Skip to main content
Back to Top

 

RTIPs Meet Up with Betty Ferrell about Palliative Care Intervention for Lung Cancer Patients

I am delighted my interventions, “Palliative Care Intervention for Lung Cancer Patients” and “Palliative Care Intervention for Caregivers of Lung Cancer Patients” have been added to the RTIPs repository! I am including more information about the intervention designed for lung cancer patients below, and I would love to hear about the types of interventions other R2R members are using for lung cancer and palliative care for both patients and their caregivers!

 

In the United States, lung cancer is the primary cause of cancer-related death and is the second most common type of cancer. Approximately 150,000 people die each year from lung cancer, and non-small cell lung cancer (NSCLC) accounts for 85% of lung cancer cases. Lung cancer can cause pain and an array of physical symptoms including coughing blood, body aches, infections, weight loss, and weakness. Other common physical symptoms of cancer and cancer treatment include fatigue, loss of appetite, nausea, vomiting, and insomnia. Further, patients who receive a diagnosis of cancer and undergo treatment often face depression, anxiety, and fear as well as concerns about their legacy and loved ones. Practical concerns, such as those related to finances, insurance, and employment, also may emerge. In the face of a diagnosis and potential end of life, patients also may struggle spiritually as they search for meaning in their lives and an understanding of why cancer is happening to them.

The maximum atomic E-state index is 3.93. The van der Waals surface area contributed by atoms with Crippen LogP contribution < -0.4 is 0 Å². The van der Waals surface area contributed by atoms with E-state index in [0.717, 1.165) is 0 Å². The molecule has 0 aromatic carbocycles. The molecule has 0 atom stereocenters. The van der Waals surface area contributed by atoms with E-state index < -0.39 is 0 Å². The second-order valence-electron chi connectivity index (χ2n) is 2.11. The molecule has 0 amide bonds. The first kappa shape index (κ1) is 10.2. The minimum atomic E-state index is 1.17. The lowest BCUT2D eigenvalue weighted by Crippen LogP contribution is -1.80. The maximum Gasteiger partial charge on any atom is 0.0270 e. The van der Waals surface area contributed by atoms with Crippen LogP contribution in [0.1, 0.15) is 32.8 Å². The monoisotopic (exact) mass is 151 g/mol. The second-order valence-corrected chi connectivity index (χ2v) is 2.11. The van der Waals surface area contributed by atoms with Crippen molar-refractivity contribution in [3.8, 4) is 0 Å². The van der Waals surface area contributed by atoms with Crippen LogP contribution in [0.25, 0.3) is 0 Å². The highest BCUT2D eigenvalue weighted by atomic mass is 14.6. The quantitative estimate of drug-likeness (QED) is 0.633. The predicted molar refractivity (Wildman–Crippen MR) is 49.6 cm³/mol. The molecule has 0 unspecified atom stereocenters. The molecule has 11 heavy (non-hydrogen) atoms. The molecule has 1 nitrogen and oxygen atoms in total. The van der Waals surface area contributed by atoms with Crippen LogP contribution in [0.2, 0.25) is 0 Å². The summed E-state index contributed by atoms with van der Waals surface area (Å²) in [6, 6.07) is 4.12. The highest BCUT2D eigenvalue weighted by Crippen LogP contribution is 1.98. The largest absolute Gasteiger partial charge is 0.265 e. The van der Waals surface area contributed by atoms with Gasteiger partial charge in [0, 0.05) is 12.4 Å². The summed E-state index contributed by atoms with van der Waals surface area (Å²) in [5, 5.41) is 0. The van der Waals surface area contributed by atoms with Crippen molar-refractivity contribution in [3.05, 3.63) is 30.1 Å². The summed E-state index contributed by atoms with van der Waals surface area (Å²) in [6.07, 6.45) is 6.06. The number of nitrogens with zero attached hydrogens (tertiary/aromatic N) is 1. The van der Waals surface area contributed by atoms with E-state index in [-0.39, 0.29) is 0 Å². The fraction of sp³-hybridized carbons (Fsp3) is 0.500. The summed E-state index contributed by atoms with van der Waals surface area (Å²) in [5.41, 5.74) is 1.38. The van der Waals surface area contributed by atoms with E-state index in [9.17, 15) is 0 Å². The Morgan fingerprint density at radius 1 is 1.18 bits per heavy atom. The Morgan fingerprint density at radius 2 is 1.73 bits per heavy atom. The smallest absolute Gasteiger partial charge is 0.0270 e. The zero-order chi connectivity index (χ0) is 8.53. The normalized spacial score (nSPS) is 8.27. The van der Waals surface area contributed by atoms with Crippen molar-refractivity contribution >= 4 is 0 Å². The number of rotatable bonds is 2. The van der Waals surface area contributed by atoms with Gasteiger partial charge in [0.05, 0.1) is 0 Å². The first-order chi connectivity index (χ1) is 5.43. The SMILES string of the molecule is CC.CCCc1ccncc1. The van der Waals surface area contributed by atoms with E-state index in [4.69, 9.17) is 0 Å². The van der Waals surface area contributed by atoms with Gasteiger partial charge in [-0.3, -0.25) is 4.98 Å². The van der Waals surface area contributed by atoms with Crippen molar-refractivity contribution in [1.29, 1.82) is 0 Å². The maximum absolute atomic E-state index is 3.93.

Palliative care can help improve the quality life (QOL) of patients with lung cancer, regardless of disease stage. Palliative care aims to assist lung cancer patients by managing pain and other symptoms; providing emotional support; coordinating services to assist with financial, legal, and other needs; and exploring faith in the search for peace or acceptance.

 

Palliative Care Intervention for Lung Cancer Patients is an interdisciplinary intervention that aims to improve symptom management and quality of life for patients with Stage I–IV NSCLC. The intervention’s conceptual framework includes adult teaching principles and elements of the National Consensus Project for Quality Palliative Care’s Clinical Practice Guidelines for Quality Palliative Care, which provides guidance on palliative care using a patient- and family-centered approach.


Posts/Comments

Post Reply

Log in or register to post comments